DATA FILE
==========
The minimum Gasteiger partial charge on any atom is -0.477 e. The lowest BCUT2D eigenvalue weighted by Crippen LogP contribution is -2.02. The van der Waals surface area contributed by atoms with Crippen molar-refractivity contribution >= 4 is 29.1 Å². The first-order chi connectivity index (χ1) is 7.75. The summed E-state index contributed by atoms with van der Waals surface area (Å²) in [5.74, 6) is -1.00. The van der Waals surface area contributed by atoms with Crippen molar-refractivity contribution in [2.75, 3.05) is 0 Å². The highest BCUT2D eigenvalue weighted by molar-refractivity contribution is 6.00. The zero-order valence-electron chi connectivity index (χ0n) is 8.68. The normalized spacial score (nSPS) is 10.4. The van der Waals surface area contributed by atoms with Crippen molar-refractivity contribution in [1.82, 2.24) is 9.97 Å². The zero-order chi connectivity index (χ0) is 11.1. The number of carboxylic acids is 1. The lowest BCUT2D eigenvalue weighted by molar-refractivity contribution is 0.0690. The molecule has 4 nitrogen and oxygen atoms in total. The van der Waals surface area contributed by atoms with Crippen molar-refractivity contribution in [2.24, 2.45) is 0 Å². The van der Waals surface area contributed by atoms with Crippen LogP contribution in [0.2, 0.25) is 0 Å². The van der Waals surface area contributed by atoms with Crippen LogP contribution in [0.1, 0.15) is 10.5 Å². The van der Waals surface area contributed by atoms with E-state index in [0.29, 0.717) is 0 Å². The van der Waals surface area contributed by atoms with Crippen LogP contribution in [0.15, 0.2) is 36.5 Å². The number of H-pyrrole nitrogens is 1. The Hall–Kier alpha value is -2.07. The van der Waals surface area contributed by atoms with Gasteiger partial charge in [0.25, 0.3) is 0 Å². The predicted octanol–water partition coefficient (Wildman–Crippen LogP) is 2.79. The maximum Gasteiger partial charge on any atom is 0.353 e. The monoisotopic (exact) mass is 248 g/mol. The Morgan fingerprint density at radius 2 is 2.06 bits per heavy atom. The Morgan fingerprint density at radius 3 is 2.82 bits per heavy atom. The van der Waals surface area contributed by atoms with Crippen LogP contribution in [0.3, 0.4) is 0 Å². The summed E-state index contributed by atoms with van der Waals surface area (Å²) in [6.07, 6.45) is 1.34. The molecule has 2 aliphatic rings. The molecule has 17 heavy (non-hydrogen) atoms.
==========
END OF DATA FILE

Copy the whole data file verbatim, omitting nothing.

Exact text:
The minimum Gasteiger partial charge on any atom is -0.477 e. The lowest BCUT2D eigenvalue weighted by Crippen LogP contribution is -2.02. The van der Waals surface area contributed by atoms with Crippen molar-refractivity contribution >= 4 is 29.1 Å². The first-order chi connectivity index (χ1) is 7.75. The summed E-state index contributed by atoms with van der Waals surface area (Å²) in [5.74, 6) is -1.00. The van der Waals surface area contributed by atoms with Crippen molar-refractivity contribution in [2.75, 3.05) is 0 Å². The highest BCUT2D eigenvalue weighted by molar-refractivity contribution is 6.00. The zero-order valence-electron chi connectivity index (χ0n) is 8.68. The normalized spacial score (nSPS) is 10.4. The van der Waals surface area contributed by atoms with Crippen molar-refractivity contribution in [1.82, 2.24) is 9.97 Å². The zero-order chi connectivity index (χ0) is 11.1. The number of carboxylic acids is 1. The lowest BCUT2D eigenvalue weighted by molar-refractivity contribution is 0.0690. The molecule has 4 nitrogen and oxygen atoms in total. The van der Waals surface area contributed by atoms with Crippen molar-refractivity contribution in [2.24, 2.45) is 0 Å². The van der Waals surface area contributed by atoms with Crippen LogP contribution in [0.2, 0.25) is 0 Å². The van der Waals surface area contributed by atoms with Crippen LogP contribution in [0.1, 0.15) is 10.5 Å². The van der Waals surface area contributed by atoms with E-state index in [0.29, 0.717) is 0 Å². The van der Waals surface area contributed by atoms with Crippen LogP contribution in [0.15, 0.2) is 36.5 Å². The number of H-pyrrole nitrogens is 1. The Hall–Kier alpha value is -2.07. The van der Waals surface area contributed by atoms with Gasteiger partial charge in [0.25, 0.3) is 0 Å². The predicted octanol–water partition coefficient (Wildman–Crippen LogP) is 2.79. The maximum Gasteiger partial charge on any atom is 0.353 e. The monoisotopic (exact) mass is 248 g/mol. The Morgan fingerprint density at radius 2 is 2.06 bits per heavy atom. The Morgan fingerprint density at radius 3 is 2.82 bits per heavy atom. The van der Waals surface area contributed by atoms with Crippen LogP contribution in [0.3, 0.4) is 0 Å². The summed E-state index contributed by atoms with van der Waals surface area (Å²) in [6.07, 6.45) is 1.34. The molecule has 2 aliphatic rings. The molecule has 17 heavy (non-hydrogen) atoms.